Among the major automotive recalls in the last couple of years, the recall involving the General Motors ignition switch defect is one of the largest, affecting approximately two million vehicles in the U.S. This defect has been linked to 120 deaths and GM initiated the recall in February 2014 after receiving numerous consumer complaints about engines shutting off during operation.
The GM ignition switch defect is apparently triggered by the weight of key chains — specifically, if the keychain is heavy enough, it can cause the ignition key to shift into the “off” position in the ignition switch. This causes vehicles to suddenly turn off during driving and can also cause several other problems including:
- Airbags failing to deploy during frontal collisions
- Power brakes stop working during driving
- Loss of steering ability while driving
When the ignition is switched off during driving, this can cause other safety features to fail as well. According to GM, the defective ignition switches are due to defective parts, most importantly the low torque in the switch. An internal investigation revealed that GM had known about the defective ignition switches since 2001 but elected not to resolve the problem until the 2014 recall.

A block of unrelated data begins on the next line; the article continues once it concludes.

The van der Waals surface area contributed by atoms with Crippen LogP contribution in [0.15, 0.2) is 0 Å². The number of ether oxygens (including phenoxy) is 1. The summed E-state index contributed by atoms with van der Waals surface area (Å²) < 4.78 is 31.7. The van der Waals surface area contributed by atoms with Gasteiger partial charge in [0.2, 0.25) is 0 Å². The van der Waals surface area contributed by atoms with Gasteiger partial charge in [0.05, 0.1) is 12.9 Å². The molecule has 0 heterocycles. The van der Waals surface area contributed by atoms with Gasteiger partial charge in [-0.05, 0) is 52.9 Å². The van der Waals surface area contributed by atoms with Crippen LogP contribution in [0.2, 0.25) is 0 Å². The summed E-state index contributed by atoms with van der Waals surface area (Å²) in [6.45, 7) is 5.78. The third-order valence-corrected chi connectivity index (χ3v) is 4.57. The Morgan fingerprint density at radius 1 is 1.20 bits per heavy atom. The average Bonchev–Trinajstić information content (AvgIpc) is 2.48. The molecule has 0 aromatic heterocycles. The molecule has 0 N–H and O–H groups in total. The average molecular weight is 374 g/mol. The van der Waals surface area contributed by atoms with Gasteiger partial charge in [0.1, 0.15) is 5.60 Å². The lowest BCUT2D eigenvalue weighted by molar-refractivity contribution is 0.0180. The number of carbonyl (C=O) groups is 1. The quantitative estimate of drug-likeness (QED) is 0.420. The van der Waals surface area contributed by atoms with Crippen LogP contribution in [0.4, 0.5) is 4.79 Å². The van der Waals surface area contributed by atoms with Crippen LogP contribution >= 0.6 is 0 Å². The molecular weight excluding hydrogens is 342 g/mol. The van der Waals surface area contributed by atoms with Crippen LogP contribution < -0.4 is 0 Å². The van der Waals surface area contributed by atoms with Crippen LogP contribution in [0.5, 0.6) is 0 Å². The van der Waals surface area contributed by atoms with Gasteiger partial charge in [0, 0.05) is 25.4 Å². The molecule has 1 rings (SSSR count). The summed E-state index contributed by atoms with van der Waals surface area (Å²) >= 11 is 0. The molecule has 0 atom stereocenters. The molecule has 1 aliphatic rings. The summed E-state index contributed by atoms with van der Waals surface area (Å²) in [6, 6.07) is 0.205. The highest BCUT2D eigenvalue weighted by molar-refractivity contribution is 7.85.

It has been reported that GM could have solved the issue for as little as 57 cents. The company was fined $35 million by the National Highway Traffic Safety Commission (NHTSA) for failing to act to remedy the faulty switch.
The GM ignition switch defect recall involves the following vehicles:
- 2005-2010 Chevrolet Cobalt
- 2006-2011 Chevrolet HHR
- 2007-2010 Pontiac G5
- 2006-2010 Pontiac Solstice
- 2003-2007 Saturn Ion
- 2007-2010 Saturn Sky
Roberts & Roberts focuses on helping people who have been injured in accidents or have been the victim of faulty products. Please call 800-248-6000 or contact us for a free consultation with our experienced personal injury legal team for the compassionate representation you deserve.